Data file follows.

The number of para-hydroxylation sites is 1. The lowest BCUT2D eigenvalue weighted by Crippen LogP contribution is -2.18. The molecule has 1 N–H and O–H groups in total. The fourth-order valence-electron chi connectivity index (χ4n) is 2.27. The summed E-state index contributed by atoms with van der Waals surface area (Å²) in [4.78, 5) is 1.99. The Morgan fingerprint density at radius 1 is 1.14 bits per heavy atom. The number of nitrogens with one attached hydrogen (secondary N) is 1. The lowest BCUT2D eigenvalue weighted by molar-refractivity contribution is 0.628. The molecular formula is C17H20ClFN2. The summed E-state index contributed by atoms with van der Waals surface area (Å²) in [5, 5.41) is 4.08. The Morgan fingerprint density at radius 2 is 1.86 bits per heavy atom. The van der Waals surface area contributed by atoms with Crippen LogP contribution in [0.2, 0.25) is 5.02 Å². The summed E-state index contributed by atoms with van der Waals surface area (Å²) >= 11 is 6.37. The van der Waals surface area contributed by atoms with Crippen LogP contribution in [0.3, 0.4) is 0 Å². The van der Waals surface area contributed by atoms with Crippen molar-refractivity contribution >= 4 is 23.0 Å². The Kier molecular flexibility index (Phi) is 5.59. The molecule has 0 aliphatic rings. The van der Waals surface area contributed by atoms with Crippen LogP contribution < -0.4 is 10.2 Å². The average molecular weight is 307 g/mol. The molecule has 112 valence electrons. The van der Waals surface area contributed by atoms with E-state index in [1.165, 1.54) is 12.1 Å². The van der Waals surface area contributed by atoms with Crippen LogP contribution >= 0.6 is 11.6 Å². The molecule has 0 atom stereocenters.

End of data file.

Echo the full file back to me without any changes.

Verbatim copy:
The number of para-hydroxylation sites is 1. The lowest BCUT2D eigenvalue weighted by Crippen LogP contribution is -2.18. The molecule has 1 N–H and O–H groups in total. The fourth-order valence-electron chi connectivity index (χ4n) is 2.27. The summed E-state index contributed by atoms with van der Waals surface area (Å²) in [4.78, 5) is 1.99. The Morgan fingerprint density at radius 1 is 1.14 bits per heavy atom. The number of nitrogens with one attached hydrogen (secondary N) is 1. The lowest BCUT2D eigenvalue weighted by molar-refractivity contribution is 0.628. The molecular formula is C17H20ClFN2. The summed E-state index contributed by atoms with van der Waals surface area (Å²) in [5, 5.41) is 4.08. The Morgan fingerprint density at radius 2 is 1.86 bits per heavy atom. The van der Waals surface area contributed by atoms with Crippen LogP contribution in [0.2, 0.25) is 5.02 Å². The summed E-state index contributed by atoms with van der Waals surface area (Å²) >= 11 is 6.37. The van der Waals surface area contributed by atoms with Crippen LogP contribution in [0.3, 0.4) is 0 Å². The van der Waals surface area contributed by atoms with Crippen molar-refractivity contribution >= 4 is 23.0 Å². The Kier molecular flexibility index (Phi) is 5.59. The molecule has 0 aliphatic rings. The van der Waals surface area contributed by atoms with Crippen LogP contribution < -0.4 is 10.2 Å². The average molecular weight is 307 g/mol. The molecule has 112 valence electrons. The van der Waals surface area contributed by atoms with E-state index in [1.165, 1.54) is 12.1 Å². The van der Waals surface area contributed by atoms with Crippen LogP contribution >= 0.6 is 11.6 Å². The molecule has 0 atom stereocenters.